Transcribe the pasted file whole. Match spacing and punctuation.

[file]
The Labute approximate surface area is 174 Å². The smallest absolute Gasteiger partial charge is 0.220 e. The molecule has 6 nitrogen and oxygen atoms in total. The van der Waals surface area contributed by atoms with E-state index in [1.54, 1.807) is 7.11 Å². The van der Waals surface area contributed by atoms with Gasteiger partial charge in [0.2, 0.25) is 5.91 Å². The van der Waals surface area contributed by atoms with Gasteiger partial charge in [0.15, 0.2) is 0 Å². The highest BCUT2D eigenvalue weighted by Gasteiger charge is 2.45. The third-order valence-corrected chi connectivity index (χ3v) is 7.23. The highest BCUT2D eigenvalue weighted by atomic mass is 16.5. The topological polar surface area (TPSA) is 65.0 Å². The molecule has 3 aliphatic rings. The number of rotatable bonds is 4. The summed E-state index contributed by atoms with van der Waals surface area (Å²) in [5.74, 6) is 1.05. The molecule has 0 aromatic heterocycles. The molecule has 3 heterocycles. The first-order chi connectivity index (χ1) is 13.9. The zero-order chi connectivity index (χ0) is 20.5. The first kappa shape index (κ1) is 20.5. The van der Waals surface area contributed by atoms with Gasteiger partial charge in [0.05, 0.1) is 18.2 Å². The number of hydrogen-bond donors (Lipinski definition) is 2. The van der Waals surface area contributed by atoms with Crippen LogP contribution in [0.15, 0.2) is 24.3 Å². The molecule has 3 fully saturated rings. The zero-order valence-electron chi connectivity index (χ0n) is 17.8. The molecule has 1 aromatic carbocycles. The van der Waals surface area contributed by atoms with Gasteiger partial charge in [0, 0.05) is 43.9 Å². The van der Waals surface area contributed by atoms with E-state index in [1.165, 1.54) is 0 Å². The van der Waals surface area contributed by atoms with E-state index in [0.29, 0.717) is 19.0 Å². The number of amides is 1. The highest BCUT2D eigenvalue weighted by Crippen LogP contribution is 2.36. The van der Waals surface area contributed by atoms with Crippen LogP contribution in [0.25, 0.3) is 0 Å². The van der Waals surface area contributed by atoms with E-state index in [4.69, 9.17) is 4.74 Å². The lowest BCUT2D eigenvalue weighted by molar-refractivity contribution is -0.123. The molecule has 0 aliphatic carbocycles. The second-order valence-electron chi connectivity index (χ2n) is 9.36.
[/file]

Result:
The Labute approximate surface area is 174 Å². The smallest absolute Gasteiger partial charge is 0.220 e. The molecule has 6 nitrogen and oxygen atoms in total. The van der Waals surface area contributed by atoms with E-state index in [1.54, 1.807) is 7.11 Å². The van der Waals surface area contributed by atoms with Gasteiger partial charge in [0.2, 0.25) is 5.91 Å². The van der Waals surface area contributed by atoms with Gasteiger partial charge in [0.15, 0.2) is 0 Å². The highest BCUT2D eigenvalue weighted by Gasteiger charge is 2.45. The third-order valence-corrected chi connectivity index (χ3v) is 7.23. The highest BCUT2D eigenvalue weighted by atomic mass is 16.5. The topological polar surface area (TPSA) is 65.0 Å². The molecule has 3 aliphatic rings. The number of rotatable bonds is 4. The summed E-state index contributed by atoms with van der Waals surface area (Å²) in [5.74, 6) is 1.05. The molecule has 0 aromatic heterocycles. The molecule has 3 heterocycles. The first-order chi connectivity index (χ1) is 13.9. The zero-order chi connectivity index (χ0) is 20.5. The first kappa shape index (κ1) is 20.5. The van der Waals surface area contributed by atoms with Gasteiger partial charge in [0.05, 0.1) is 18.2 Å². The number of hydrogen-bond donors (Lipinski definition) is 2. The van der Waals surface area contributed by atoms with Crippen LogP contribution in [0.15, 0.2) is 24.3 Å². The molecule has 3 fully saturated rings. The zero-order valence-electron chi connectivity index (χ0n) is 17.8. The molecule has 1 aromatic carbocycles. The van der Waals surface area contributed by atoms with Gasteiger partial charge in [0, 0.05) is 43.9 Å². The van der Waals surface area contributed by atoms with E-state index in [1.165, 1.54) is 0 Å². The van der Waals surface area contributed by atoms with E-state index in [0.29, 0.717) is 19.0 Å². The number of amides is 1. The highest BCUT2D eigenvalue weighted by Crippen LogP contribution is 2.36. The van der Waals surface area contributed by atoms with Crippen LogP contribution in [0.25, 0.3) is 0 Å². The van der Waals surface area contributed by atoms with E-state index in [4.69, 9.17) is 4.74 Å². The lowest BCUT2D eigenvalue weighted by molar-refractivity contribution is -0.123. The molecule has 0 aliphatic carbocycles. The second-order valence-electron chi connectivity index (χ2n) is 9.36.